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with all of which is connected the idea of nourishment and life. rite upon the Jewish. It is a more rational, as well as a more Our Lord's words respecting this Bread from Heaven drove away reverent, answer to the question, Whence was the Holy Eucharist many of His followers, who were impatient of a mystery which derived ? to reply that it was absolutely originated by our they could not understand; but when He said to the Apostles, Blessed Lord, and not founded on any previous ordinance or “Will ye also go away ?” the reply was, “Lord, to whom shall custom. As He took our human nature into His Divine Nature we go? Thou hast the words of eternal life.” They continued by an originative act of Creation, although He was pleased to with Him, notwithstanding this trial of their faith, and their follow up the Creative act by the natural process of its develop perseverance was rewarded by the interpretative acts and words ment from the substance of His Mother; so an originative act of our Lord when He instituted the Holy Communion, and preceded, and stood above, all associations between the Eucharist showed them the inner meaning of the miracle of the loaves and and earthly rites or earthly substances. His Body and His of His mysterious words respecting Himself, “ For My flesh is Blood first existed, and then were associated with bread and meat indeed, and My blood is drink indeed. He that eateth wine; the former taking the latter up into themselves by His My flesh, and drinketh My blood, dwelleth in Me, and I in him.” Divine power. It is true that our Lord did use the words of [John vi. 55, 56.] “Take, eat; this is My body .... Drink ye David, at the most solemn epoch of His sufferings; that He all of it; for this is My blood.” (Matt. xxvi. 27, 28.]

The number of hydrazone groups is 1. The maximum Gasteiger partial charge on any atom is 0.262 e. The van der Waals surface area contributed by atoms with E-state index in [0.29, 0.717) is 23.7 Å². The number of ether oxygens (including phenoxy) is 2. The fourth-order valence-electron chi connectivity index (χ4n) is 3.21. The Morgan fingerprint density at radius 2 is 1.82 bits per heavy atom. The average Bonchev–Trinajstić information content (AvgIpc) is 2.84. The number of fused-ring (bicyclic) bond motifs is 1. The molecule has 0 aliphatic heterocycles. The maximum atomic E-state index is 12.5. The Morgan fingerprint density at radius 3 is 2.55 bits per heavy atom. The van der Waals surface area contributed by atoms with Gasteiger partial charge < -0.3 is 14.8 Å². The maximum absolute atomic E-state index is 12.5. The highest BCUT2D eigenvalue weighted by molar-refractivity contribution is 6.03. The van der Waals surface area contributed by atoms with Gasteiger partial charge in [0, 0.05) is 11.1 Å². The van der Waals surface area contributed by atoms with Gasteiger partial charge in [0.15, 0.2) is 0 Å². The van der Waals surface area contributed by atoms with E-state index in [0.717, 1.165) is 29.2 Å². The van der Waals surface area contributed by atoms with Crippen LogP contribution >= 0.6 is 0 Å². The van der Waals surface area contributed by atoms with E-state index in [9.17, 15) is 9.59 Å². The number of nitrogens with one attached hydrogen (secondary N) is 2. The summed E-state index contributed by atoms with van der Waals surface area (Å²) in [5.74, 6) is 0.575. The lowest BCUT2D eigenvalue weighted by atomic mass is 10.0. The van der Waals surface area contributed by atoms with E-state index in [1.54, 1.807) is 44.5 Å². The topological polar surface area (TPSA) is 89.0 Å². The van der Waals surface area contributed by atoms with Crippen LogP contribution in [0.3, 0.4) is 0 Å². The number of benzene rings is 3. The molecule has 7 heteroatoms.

associated His Prayer with ancient formularies of the older dis. These antecedent types and words are the most prominent of a pensation; and that He did, in like manner, associate the Holy class which need not be referred to in further detail, since the Eucharist with the Temple rite of the Mincha offering of bread two referred to are sufficient to show that a preparation was and wine, with the Sabbath Eve Synagogue Memorial of the being made for the right understanding of that great Sacrament Exodus, and with the domestic usages of the Passover. But the which our Lord instituted to be the means of spiritual life to the association in each case was that of the antitype with the type. world. The “bread and wine” of Melchizedek's offering, the He did not use the words of the Psalms as those of David, but “Mincha" of the Temple Service, the “bread ” and “mingled David used them propbetically as the words of Christ. Those wine ” of Wisdom's “table” in the book of Proverbs, the "pure Jewish prayers which bore some resemblance to the Lord's offering” of the prophet Malachi, are all anticipative shadows of Prayer, were typical foreshadowings of that Divine formulary in that which was to be revealed in the Kingdom of Christ : and which all prayer was to be gathered into one ever-prevailing many other such shadows cast their forms across the page of intercession ; and, finally, the Eucharist was not evolved out of Holy Scripture, leading up to Him and His work, in whom and former rites, but fulfilled them, and absorbed them. The Mincha in which was to be the fulfilment of all types and figurative became the "pure offering,” the Sabbath Eve service of the representations,